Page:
Saturday night, Ellie, Levi, and I were in the kitchen cooking supper together when the phone rang.
It was my neighbor Carl asking if I had any tips on bottle feeding baby pigs...
One of his two sows had given birth to 14 pigs and then died soon after. I told Carl I would come by the next morning.
When I got there, they had 14 piglets in a huge cattle watering trough and had been bottle feeding them every 3 hours though out the night.
We went to look at the dead sow, she was about 500 lbs and swelling up in the heat. Carl said he called Shane, Jill's husband to see if he could bring his small backhoe over and bury it but Shane said he did not know if he had time. I told Carl I would go get my dad's four-wheel drive tractor with the big bucket on the front end loader and we would see what we could do.
I was just getting on my dad's tractor when Carl called and said Shane would be there in about 30 minutes with his backhoe.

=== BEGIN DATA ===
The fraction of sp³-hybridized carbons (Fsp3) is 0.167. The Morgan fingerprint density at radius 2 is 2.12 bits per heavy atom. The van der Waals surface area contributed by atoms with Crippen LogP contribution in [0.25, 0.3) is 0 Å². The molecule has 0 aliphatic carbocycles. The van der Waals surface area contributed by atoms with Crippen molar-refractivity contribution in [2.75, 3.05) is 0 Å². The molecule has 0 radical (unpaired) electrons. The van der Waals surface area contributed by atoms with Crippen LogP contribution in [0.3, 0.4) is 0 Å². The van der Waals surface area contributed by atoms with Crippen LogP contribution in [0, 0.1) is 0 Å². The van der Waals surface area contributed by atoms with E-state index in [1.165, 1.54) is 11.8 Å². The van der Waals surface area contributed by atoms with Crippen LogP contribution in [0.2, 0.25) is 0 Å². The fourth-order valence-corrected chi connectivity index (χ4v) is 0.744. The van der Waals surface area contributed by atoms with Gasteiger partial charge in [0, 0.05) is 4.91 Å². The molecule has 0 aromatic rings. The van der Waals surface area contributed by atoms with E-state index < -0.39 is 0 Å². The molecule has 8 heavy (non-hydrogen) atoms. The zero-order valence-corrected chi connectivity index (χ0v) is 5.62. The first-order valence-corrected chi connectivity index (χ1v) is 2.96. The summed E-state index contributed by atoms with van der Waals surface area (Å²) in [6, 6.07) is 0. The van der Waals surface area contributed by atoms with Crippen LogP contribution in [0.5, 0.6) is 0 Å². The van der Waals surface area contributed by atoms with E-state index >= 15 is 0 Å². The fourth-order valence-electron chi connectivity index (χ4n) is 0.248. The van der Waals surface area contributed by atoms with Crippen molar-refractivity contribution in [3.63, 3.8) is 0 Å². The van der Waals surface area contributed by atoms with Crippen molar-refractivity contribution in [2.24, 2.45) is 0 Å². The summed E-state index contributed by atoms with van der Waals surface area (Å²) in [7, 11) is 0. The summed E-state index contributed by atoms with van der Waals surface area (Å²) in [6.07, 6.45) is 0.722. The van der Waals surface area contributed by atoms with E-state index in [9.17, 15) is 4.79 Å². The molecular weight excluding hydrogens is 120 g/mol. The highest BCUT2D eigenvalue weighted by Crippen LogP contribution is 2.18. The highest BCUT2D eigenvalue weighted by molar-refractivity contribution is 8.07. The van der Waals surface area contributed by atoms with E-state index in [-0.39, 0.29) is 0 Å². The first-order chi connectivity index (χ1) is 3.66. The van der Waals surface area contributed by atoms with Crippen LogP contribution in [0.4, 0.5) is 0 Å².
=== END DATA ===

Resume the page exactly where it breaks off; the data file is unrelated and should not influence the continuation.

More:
Shane raises high-quality horse hay, mostly alfalfa. He had been up all night with a relative at the hospital, came home Sunday morning and went straight to raking hay because he was going to bale it Sunday night (Baling alfalfa at night when there is dew on it produces a better quality bale). Then he loaded up his backhoe and came over to Carl's.
I thought I had been working long hours 7 days a week but was humbled after being exposed to the weekend both Carl and Shane endured. The kicker was this: About 6 p.m. Sunday evening, there was a knock on the door. It was Carl's wife Leah with a piping hot apple pie she had made with their own home-canned apples to thank me for my help, which was not much.
Dean Mullis writes from Laughing Owl Farm in Richfield; firstname.lastname@example.org.